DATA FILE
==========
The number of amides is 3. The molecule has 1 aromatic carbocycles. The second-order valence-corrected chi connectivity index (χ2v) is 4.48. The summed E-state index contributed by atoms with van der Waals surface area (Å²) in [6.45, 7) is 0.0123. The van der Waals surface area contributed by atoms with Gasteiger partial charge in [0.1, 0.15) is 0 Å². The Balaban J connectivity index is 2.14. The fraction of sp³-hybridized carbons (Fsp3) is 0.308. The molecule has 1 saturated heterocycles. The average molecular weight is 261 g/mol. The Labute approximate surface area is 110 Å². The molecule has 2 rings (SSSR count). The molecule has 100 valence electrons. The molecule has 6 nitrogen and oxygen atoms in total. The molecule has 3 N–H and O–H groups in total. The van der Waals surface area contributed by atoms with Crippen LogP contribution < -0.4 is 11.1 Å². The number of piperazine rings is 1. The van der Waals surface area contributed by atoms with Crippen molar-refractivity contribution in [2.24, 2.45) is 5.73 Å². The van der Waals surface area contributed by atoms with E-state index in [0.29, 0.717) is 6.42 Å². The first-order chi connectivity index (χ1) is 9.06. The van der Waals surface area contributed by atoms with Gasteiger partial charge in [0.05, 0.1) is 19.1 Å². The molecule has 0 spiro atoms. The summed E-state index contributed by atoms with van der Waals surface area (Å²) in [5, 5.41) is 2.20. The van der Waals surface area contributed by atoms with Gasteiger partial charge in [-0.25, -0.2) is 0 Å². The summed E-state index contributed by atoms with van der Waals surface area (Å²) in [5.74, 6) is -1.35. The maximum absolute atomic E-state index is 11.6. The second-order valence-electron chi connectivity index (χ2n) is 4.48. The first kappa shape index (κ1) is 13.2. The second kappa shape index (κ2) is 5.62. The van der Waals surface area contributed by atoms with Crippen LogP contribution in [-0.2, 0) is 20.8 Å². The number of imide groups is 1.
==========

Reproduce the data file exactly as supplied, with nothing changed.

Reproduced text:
The number of amides is 3. The molecule has 1 aromatic carbocycles. The second-order valence-corrected chi connectivity index (χ2v) is 4.48. The summed E-state index contributed by atoms with van der Waals surface area (Å²) in [6.45, 7) is 0.0123. The van der Waals surface area contributed by atoms with Gasteiger partial charge in [0.1, 0.15) is 0 Å². The Balaban J connectivity index is 2.14. The fraction of sp³-hybridized carbons (Fsp3) is 0.308. The molecule has 1 saturated heterocycles. The average molecular weight is 261 g/mol. The Labute approximate surface area is 110 Å². The molecule has 2 rings (SSSR count). The molecule has 100 valence electrons. The molecule has 6 nitrogen and oxygen atoms in total. The molecule has 3 N–H and O–H groups in total. The van der Waals surface area contributed by atoms with Crippen LogP contribution < -0.4 is 11.1 Å². The number of piperazine rings is 1. The van der Waals surface area contributed by atoms with Crippen molar-refractivity contribution in [2.24, 2.45) is 5.73 Å². The van der Waals surface area contributed by atoms with E-state index in [0.29, 0.717) is 6.42 Å². The first-order chi connectivity index (χ1) is 9.06. The van der Waals surface area contributed by atoms with Gasteiger partial charge in [0.05, 0.1) is 19.1 Å². The molecule has 0 spiro atoms. The summed E-state index contributed by atoms with van der Waals surface area (Å²) in [5, 5.41) is 2.20. The van der Waals surface area contributed by atoms with Gasteiger partial charge in [-0.25, -0.2) is 0 Å². The summed E-state index contributed by atoms with van der Waals surface area (Å²) in [5.74, 6) is -1.35. The maximum absolute atomic E-state index is 11.6. The second-order valence-electron chi connectivity index (χ2n) is 4.48. The first kappa shape index (κ1) is 13.2. The second kappa shape index (κ2) is 5.62. The van der Waals surface area contributed by atoms with Crippen LogP contribution in [-0.2, 0) is 20.8 Å². The number of imide groups is 1.